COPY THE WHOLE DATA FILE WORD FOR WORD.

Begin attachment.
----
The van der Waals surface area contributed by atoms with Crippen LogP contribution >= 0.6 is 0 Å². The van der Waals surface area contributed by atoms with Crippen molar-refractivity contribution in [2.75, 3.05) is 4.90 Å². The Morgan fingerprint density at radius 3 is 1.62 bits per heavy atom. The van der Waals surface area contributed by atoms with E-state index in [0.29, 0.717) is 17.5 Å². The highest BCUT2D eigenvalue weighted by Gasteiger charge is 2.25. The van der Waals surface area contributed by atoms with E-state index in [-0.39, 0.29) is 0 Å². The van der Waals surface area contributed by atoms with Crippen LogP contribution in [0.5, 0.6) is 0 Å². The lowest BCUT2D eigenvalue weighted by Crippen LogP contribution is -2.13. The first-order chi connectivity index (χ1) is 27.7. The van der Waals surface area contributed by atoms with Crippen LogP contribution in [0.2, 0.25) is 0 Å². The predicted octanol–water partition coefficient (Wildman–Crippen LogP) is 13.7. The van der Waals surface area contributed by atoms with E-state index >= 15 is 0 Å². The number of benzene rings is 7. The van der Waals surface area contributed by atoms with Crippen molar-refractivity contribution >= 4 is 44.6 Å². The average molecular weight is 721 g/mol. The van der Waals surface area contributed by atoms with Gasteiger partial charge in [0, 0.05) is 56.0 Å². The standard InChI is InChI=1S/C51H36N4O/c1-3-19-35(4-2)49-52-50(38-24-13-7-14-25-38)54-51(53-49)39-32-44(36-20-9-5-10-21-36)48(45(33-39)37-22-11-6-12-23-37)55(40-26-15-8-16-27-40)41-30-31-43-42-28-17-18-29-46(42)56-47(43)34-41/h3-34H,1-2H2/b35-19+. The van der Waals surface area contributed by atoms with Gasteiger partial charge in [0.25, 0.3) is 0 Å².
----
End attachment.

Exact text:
The van der Waals surface area contributed by atoms with Crippen LogP contribution >= 0.6 is 0 Å². The van der Waals surface area contributed by atoms with Crippen molar-refractivity contribution in [2.75, 3.05) is 4.90 Å². The Morgan fingerprint density at radius 3 is 1.62 bits per heavy atom. The van der Waals surface area contributed by atoms with E-state index in [0.29, 0.717) is 17.5 Å². The highest BCUT2D eigenvalue weighted by Gasteiger charge is 2.25. The van der Waals surface area contributed by atoms with E-state index in [-0.39, 0.29) is 0 Å². The van der Waals surface area contributed by atoms with Crippen LogP contribution in [0.5, 0.6) is 0 Å². The lowest BCUT2D eigenvalue weighted by Crippen LogP contribution is -2.13. The first-order chi connectivity index (χ1) is 27.7. The van der Waals surface area contributed by atoms with Crippen LogP contribution in [0.2, 0.25) is 0 Å². The predicted octanol–water partition coefficient (Wildman–Crippen LogP) is 13.7. The van der Waals surface area contributed by atoms with E-state index >= 15 is 0 Å². The number of benzene rings is 7. The van der Waals surface area contributed by atoms with Crippen molar-refractivity contribution >= 4 is 44.6 Å². The average molecular weight is 721 g/mol. The van der Waals surface area contributed by atoms with Gasteiger partial charge in [0, 0.05) is 56.0 Å². The standard InChI is InChI=1S/C51H36N4O/c1-3-19-35(4-2)49-52-50(38-24-13-7-14-25-38)54-51(53-49)39-32-44(36-20-9-5-10-21-36)48(45(33-39)37-22-11-6-12-23-37)55(40-26-15-8-16-27-40)41-30-31-43-42-28-17-18-29-46(42)56-47(43)34-41/h3-34H,1-2H2/b35-19+. The van der Waals surface area contributed by atoms with Gasteiger partial charge in [0.25, 0.3) is 0 Å².